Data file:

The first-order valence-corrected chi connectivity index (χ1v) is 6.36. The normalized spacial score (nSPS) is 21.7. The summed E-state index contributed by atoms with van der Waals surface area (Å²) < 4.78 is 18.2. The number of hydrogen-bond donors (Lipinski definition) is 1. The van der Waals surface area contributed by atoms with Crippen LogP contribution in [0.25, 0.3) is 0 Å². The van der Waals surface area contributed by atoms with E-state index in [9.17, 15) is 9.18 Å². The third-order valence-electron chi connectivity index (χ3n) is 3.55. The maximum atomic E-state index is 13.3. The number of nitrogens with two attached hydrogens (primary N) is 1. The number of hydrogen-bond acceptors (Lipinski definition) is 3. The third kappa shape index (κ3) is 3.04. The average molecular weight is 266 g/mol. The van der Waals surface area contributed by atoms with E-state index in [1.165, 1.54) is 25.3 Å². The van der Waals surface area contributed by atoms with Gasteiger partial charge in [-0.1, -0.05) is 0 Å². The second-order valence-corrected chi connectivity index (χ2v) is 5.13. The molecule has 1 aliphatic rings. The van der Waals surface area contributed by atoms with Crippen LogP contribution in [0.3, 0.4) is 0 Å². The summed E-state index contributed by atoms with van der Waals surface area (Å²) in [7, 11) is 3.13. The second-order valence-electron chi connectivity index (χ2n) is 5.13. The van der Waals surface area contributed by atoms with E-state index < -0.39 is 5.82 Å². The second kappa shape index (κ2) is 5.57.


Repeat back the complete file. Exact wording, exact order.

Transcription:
The first-order valence-corrected chi connectivity index (χ1v) is 6.36. The normalized spacial score (nSPS) is 21.7. The summed E-state index contributed by atoms with van der Waals surface area (Å²) < 4.78 is 18.2. The number of hydrogen-bond donors (Lipinski definition) is 1. The van der Waals surface area contributed by atoms with Crippen LogP contribution in [0.25, 0.3) is 0 Å². The van der Waals surface area contributed by atoms with E-state index in [9.17, 15) is 9.18 Å². The third-order valence-electron chi connectivity index (χ3n) is 3.55. The maximum atomic E-state index is 13.3. The number of nitrogens with two attached hydrogens (primary N) is 1. The number of hydrogen-bond acceptors (Lipinski definition) is 3. The third kappa shape index (κ3) is 3.04. The average molecular weight is 266 g/mol. The van der Waals surface area contributed by atoms with E-state index in [1.165, 1.54) is 25.3 Å². The van der Waals surface area contributed by atoms with Gasteiger partial charge in [-0.1, -0.05) is 0 Å². The second-order valence-corrected chi connectivity index (χ2v) is 5.13. The molecule has 1 aliphatic rings. The van der Waals surface area contributed by atoms with Crippen LogP contribution in [0.3, 0.4) is 0 Å². The summed E-state index contributed by atoms with van der Waals surface area (Å²) in [7, 11) is 3.13. The second-order valence-electron chi connectivity index (χ2n) is 5.13. The van der Waals surface area contributed by atoms with E-state index < -0.39 is 5.82 Å². The second kappa shape index (κ2) is 5.57.